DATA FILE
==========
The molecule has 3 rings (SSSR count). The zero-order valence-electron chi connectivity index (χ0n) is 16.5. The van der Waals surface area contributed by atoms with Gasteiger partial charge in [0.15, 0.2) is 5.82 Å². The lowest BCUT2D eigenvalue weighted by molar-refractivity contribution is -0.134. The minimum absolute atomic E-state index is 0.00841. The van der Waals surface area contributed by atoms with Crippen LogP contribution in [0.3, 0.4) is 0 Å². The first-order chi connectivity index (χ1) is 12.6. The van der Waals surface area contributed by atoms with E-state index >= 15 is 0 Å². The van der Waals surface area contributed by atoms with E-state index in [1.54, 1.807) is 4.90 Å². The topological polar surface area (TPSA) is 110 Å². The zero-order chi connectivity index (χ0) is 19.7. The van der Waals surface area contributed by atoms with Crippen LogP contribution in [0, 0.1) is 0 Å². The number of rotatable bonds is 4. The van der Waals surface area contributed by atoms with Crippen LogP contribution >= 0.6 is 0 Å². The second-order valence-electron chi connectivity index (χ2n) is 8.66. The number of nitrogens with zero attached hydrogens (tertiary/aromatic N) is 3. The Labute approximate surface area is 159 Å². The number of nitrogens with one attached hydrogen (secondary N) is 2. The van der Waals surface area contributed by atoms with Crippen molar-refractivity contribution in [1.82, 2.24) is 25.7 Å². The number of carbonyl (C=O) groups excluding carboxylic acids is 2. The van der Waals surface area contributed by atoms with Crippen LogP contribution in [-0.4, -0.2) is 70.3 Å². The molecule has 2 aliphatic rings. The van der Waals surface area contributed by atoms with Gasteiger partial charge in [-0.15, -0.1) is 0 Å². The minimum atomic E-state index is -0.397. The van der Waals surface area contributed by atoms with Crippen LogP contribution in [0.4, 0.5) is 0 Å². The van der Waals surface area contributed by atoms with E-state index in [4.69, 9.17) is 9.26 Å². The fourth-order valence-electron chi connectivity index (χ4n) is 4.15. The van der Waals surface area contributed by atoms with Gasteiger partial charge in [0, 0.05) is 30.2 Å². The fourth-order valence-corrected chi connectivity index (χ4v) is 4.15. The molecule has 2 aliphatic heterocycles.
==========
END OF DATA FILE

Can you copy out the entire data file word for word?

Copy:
The molecule has 3 rings (SSSR count). The zero-order valence-electron chi connectivity index (χ0n) is 16.5. The van der Waals surface area contributed by atoms with Gasteiger partial charge in [0.15, 0.2) is 5.82 Å². The lowest BCUT2D eigenvalue weighted by molar-refractivity contribution is -0.134. The minimum absolute atomic E-state index is 0.00841. The van der Waals surface area contributed by atoms with Crippen LogP contribution in [0.3, 0.4) is 0 Å². The first-order chi connectivity index (χ1) is 12.6. The van der Waals surface area contributed by atoms with E-state index >= 15 is 0 Å². The van der Waals surface area contributed by atoms with E-state index in [1.54, 1.807) is 4.90 Å². The topological polar surface area (TPSA) is 110 Å². The zero-order chi connectivity index (χ0) is 19.7. The van der Waals surface area contributed by atoms with Crippen LogP contribution in [0, 0.1) is 0 Å². The number of rotatable bonds is 4. The van der Waals surface area contributed by atoms with Crippen LogP contribution >= 0.6 is 0 Å². The second-order valence-electron chi connectivity index (χ2n) is 8.66. The number of nitrogens with zero attached hydrogens (tertiary/aromatic N) is 3. The Labute approximate surface area is 159 Å². The number of nitrogens with one attached hydrogen (secondary N) is 2. The van der Waals surface area contributed by atoms with Crippen molar-refractivity contribution in [1.82, 2.24) is 25.7 Å². The number of carbonyl (C=O) groups excluding carboxylic acids is 2. The van der Waals surface area contributed by atoms with Crippen LogP contribution in [-0.4, -0.2) is 70.3 Å². The molecule has 2 aliphatic rings. The van der Waals surface area contributed by atoms with Gasteiger partial charge in [-0.15, -0.1) is 0 Å². The minimum atomic E-state index is -0.397. The van der Waals surface area contributed by atoms with Crippen LogP contribution in [0.4, 0.5) is 0 Å². The van der Waals surface area contributed by atoms with E-state index in [4.69, 9.17) is 9.26 Å². The fourth-order valence-electron chi connectivity index (χ4n) is 4.15. The van der Waals surface area contributed by atoms with Gasteiger partial charge in [0, 0.05) is 30.2 Å². The fourth-order valence-corrected chi connectivity index (χ4v) is 4.15. The molecule has 2 aliphatic heterocycles.